Proper Evaluation and Testing of Probes
There are currently no industry standards for transducer repair. Each repair supplier interprets uniquely what they believe is performing performance to standard operating conditions. This creates significant discrepancies differences from supplier to supplier in quality and price point. As a healthcare facility, you can arm yourself with basic questions to ensure you are receiving a quality product.
Wed Aug 22 2018
The market landscape and the current lack of FDA regulations offer an opportunity for loose interpretation of testing and proof of hardware repair competency. Transducer repair suppliers with little to no quality standards are detrimental to the healthcare industry. These suppliers however they are still earning a remarkable amount of business by repeatedly coming in with the quoting the lowest quoted price for the product. Buying a low cost, low quality transducer can pass on great risks unknowingly to users. The risks include:
- misdiagnosis from poor image quality
- improper electrically electrical safety performance for patients and healthcare staff
- unnecessary downtime from premature failures or repairs
- higher total cost of ownership
Healthcare facilities can protect themselves by investigating a repair supplier prior to purchase. There are three critical questions to ask to assess which help identify quality and repair capability. First, are the technicians performing the repairs trained in image quality? Second, is live test equipment being used to ensure the operational safety of the transducer operationally? Third, what sort of quality control system is being used?
It is recommended that healthcare facilities ask about image quality training to assess the instructor and content of the course. Many repair suppliers lack professionally trained technicians and simply rely on a long duration of “experience”, which is insufficient to provide the best patient care. This same “experienced” technician will train new technicians. However, because as the experienced technician never received image quality training instruction from a trained clinical professional, the information passed along is little better than hearsay. Healthcare facilities should seek repair suppliers that are able to verify image quality training. Look for suppliers that partner with Universities that have achieved global recognition in Diagnostic Ultrasound. This partnership allows for each technician to be trained by an accredited professor on the image quality standards sonographers expect. Look for suppliers that partner with Universities with global recognition in Diagnostic Ultrasound. This partnership allows an accredited professor to train each employee technician with the standards to expect ed from sonographers in image quality.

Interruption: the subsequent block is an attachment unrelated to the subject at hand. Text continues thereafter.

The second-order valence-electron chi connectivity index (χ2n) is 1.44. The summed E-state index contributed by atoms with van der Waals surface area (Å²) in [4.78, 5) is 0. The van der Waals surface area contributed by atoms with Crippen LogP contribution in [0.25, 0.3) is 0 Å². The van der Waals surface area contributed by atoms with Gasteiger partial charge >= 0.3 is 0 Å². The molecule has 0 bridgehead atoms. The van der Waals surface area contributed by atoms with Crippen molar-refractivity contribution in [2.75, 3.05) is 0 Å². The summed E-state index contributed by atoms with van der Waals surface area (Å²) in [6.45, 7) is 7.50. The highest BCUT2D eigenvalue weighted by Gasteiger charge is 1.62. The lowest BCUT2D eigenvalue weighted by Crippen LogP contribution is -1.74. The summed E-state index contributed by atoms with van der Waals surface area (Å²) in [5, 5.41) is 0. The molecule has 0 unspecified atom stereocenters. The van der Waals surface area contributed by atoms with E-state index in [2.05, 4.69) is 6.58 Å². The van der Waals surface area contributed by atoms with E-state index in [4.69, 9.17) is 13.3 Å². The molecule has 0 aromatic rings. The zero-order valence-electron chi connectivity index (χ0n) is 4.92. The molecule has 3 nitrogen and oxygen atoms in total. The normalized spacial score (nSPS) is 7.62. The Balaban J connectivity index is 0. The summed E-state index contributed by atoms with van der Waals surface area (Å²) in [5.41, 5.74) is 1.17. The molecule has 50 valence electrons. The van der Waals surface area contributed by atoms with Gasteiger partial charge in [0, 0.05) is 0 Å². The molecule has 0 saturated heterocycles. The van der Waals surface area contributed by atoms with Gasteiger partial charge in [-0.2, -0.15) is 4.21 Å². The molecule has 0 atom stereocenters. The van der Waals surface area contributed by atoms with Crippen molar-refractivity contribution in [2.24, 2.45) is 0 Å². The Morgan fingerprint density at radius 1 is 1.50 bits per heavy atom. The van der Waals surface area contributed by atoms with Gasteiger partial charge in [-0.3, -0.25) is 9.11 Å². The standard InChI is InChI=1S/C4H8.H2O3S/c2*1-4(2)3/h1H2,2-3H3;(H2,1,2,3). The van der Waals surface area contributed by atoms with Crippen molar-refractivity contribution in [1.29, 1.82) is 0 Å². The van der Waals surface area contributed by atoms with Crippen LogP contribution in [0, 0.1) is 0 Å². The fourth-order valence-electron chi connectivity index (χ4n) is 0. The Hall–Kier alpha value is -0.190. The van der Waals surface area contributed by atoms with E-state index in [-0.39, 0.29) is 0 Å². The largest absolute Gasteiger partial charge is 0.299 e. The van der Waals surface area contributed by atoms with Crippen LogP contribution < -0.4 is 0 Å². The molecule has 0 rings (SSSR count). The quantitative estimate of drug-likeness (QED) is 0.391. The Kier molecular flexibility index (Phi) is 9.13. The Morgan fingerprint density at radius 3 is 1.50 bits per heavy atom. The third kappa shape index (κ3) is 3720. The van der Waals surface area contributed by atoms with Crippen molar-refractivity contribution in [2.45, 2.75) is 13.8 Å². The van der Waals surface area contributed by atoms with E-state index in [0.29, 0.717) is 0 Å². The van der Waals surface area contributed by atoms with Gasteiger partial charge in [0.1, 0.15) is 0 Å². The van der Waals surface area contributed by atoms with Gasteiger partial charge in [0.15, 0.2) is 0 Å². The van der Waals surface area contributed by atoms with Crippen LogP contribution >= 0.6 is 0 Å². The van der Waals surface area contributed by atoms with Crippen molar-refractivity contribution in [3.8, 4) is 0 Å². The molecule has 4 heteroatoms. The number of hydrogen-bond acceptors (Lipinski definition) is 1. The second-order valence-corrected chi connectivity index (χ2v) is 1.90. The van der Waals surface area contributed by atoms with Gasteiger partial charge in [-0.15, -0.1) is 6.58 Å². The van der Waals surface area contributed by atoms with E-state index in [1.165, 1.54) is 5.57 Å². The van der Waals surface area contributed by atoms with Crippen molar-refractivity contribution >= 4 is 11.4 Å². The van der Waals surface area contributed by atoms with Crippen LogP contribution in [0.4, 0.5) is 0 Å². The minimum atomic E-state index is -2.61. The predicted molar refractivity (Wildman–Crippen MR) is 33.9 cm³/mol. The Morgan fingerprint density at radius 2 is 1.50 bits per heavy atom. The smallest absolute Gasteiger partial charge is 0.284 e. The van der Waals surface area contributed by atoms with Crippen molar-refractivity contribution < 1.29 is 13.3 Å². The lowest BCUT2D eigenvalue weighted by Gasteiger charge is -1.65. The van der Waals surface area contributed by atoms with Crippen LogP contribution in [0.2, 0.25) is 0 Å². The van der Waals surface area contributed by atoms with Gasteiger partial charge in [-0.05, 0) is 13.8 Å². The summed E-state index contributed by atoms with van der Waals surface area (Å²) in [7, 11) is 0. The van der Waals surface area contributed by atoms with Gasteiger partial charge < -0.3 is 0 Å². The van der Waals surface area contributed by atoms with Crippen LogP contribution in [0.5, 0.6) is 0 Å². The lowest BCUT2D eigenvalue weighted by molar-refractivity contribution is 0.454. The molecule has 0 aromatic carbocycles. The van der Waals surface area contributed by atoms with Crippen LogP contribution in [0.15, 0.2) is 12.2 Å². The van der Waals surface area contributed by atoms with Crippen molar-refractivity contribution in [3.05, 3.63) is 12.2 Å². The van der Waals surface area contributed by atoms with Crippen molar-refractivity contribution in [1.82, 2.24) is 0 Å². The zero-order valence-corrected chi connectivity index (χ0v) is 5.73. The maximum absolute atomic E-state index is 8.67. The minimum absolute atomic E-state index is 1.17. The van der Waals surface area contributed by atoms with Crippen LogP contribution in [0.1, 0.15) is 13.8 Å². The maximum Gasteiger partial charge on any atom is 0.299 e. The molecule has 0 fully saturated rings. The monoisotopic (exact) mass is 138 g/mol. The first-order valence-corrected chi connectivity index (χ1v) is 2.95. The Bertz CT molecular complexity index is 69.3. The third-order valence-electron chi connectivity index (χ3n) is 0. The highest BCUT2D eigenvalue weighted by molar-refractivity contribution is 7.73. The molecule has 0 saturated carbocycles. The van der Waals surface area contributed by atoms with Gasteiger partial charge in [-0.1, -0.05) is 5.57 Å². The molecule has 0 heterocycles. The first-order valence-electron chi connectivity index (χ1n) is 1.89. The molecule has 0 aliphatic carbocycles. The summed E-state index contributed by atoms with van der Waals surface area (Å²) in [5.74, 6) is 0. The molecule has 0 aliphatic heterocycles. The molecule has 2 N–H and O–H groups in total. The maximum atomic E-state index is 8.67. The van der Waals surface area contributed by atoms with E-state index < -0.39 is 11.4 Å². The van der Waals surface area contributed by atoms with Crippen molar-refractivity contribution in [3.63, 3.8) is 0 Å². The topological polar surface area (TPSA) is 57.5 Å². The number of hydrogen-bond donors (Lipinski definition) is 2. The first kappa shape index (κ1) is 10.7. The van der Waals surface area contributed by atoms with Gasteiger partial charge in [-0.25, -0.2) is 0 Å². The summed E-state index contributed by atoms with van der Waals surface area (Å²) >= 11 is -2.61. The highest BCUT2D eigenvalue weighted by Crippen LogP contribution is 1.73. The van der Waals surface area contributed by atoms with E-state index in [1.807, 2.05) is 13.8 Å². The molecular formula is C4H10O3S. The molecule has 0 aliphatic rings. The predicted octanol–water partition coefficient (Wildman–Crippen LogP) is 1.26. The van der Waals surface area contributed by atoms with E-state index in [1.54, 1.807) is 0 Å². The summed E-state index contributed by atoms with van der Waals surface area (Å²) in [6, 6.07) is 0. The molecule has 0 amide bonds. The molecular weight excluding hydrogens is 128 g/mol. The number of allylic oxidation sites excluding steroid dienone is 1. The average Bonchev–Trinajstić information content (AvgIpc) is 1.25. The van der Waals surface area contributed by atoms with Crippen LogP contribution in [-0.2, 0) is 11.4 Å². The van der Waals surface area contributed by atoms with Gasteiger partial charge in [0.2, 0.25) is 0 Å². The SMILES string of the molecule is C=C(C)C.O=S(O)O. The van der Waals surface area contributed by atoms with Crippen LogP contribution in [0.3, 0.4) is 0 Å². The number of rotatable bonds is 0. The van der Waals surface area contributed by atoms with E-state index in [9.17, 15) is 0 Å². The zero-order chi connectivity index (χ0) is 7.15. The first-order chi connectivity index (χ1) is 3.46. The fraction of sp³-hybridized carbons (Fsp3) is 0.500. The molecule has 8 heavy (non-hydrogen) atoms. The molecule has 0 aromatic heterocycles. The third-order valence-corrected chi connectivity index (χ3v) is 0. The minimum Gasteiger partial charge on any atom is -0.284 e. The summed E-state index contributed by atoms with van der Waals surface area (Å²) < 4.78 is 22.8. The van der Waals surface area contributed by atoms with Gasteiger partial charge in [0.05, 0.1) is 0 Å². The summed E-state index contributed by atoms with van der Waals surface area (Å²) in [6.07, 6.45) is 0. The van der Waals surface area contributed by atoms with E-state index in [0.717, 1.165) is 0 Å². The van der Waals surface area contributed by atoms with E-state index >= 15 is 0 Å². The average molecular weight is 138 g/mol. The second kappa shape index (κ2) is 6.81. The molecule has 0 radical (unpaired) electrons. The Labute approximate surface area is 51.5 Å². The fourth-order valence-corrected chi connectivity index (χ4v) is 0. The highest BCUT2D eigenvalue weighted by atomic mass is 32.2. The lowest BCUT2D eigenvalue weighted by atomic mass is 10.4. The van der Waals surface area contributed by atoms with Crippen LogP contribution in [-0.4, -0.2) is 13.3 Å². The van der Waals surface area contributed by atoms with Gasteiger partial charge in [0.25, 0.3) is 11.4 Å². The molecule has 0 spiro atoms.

The second next question a healthcare facility should ask is related to the test equipment. It may seem shocking, but many repair suppliers do not test their transducers on a live system. Proper testing equipment is vital to ensure the transducer is operating to a sonographer’s standards. The testing equipment a repair supplier must have (and calibrate) are: ultrasound phantoms, live target ultrasound systems, microscopes, and safety analyzers.
The last question to consider is requesting the Quality Control system and documents used to govern and record all standard performance and safety tests. This can also be assessed by analyzing the transducer evaluation report the supplier submits to the customer. A detailed evaluation is a solid indicator of repair competency and capability. The evaluation should include pictures of the image quality issues and/or damage with repair recommendations that are associated with the failures.
The difference in price from between a high quality medical device repair supplier relative toand a low quality supplier pales in comparison to the liability of low quality and the long-term total cost of ownership. A reliable strategy to lower total cost of ownership is a to focus on eliminating unnecessary liability and minimizing equipment downtime. This is done with quality products that are safe and lasting, allowing healthcare facilities to efficiently treat patients. A very small number of organizations have invested in building an ISO 13485 Quality Management System to pragmatically analyze the processes for repair and testing of medical devices. Many organizations have undeveloped testing and are lacking proof of image quality competency. Many organizations have rudimentary testing and proof of competency of image quality. These organizations pose a significant risk to health care facilities and typically do business through low prices, hoping healthcare facilities will not question their practices. Arming yourself with the knowledgeable knowledge and questions to ask will help guide you towards a reputable repair supplier.